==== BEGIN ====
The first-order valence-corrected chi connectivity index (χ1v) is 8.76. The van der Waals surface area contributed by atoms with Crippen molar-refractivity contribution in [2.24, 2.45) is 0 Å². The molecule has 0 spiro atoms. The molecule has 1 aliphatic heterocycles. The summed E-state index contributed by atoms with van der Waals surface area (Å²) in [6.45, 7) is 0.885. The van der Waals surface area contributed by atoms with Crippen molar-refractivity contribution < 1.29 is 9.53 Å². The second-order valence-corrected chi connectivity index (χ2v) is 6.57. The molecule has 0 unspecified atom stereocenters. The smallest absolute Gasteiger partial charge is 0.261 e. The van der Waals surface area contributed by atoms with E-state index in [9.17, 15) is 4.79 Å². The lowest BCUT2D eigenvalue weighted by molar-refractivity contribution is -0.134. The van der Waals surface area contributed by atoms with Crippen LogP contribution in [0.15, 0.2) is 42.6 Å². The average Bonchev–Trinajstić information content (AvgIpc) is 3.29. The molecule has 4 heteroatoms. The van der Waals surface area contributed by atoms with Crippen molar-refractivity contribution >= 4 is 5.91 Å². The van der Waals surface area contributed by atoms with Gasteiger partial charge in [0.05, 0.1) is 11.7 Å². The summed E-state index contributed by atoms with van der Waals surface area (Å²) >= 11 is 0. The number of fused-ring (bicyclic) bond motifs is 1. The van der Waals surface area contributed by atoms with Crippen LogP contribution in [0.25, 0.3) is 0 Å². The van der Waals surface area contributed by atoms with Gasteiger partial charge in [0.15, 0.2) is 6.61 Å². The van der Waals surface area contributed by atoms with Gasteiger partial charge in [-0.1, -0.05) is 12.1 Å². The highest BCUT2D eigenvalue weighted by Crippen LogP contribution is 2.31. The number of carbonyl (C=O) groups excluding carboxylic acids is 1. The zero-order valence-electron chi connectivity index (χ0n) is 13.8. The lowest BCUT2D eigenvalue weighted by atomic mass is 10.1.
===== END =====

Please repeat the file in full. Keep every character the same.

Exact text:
The first-order valence-corrected chi connectivity index (χ1v) is 8.76. The van der Waals surface area contributed by atoms with Crippen molar-refractivity contribution in [2.24, 2.45) is 0 Å². The molecule has 0 spiro atoms. The molecule has 1 aliphatic heterocycles. The summed E-state index contributed by atoms with van der Waals surface area (Å²) in [6.45, 7) is 0.885. The van der Waals surface area contributed by atoms with Crippen molar-refractivity contribution < 1.29 is 9.53 Å². The second-order valence-corrected chi connectivity index (χ2v) is 6.57. The molecule has 0 unspecified atom stereocenters. The smallest absolute Gasteiger partial charge is 0.261 e. The van der Waals surface area contributed by atoms with E-state index in [9.17, 15) is 4.79 Å². The lowest BCUT2D eigenvalue weighted by molar-refractivity contribution is -0.134. The van der Waals surface area contributed by atoms with Crippen LogP contribution in [0.15, 0.2) is 42.6 Å². The average Bonchev–Trinajstić information content (AvgIpc) is 3.29. The molecule has 4 heteroatoms. The van der Waals surface area contributed by atoms with Crippen molar-refractivity contribution >= 4 is 5.91 Å². The van der Waals surface area contributed by atoms with Gasteiger partial charge in [0.05, 0.1) is 11.7 Å². The summed E-state index contributed by atoms with van der Waals surface area (Å²) >= 11 is 0. The number of fused-ring (bicyclic) bond motifs is 1. The van der Waals surface area contributed by atoms with Crippen LogP contribution in [0.25, 0.3) is 0 Å². The van der Waals surface area contributed by atoms with Gasteiger partial charge in [0.15, 0.2) is 6.61 Å². The van der Waals surface area contributed by atoms with Gasteiger partial charge in [-0.1, -0.05) is 12.1 Å². The highest BCUT2D eigenvalue weighted by Crippen LogP contribution is 2.31. The number of carbonyl (C=O) groups excluding carboxylic acids is 1. The zero-order valence-electron chi connectivity index (χ0n) is 13.8. The lowest BCUT2D eigenvalue weighted by atomic mass is 10.1.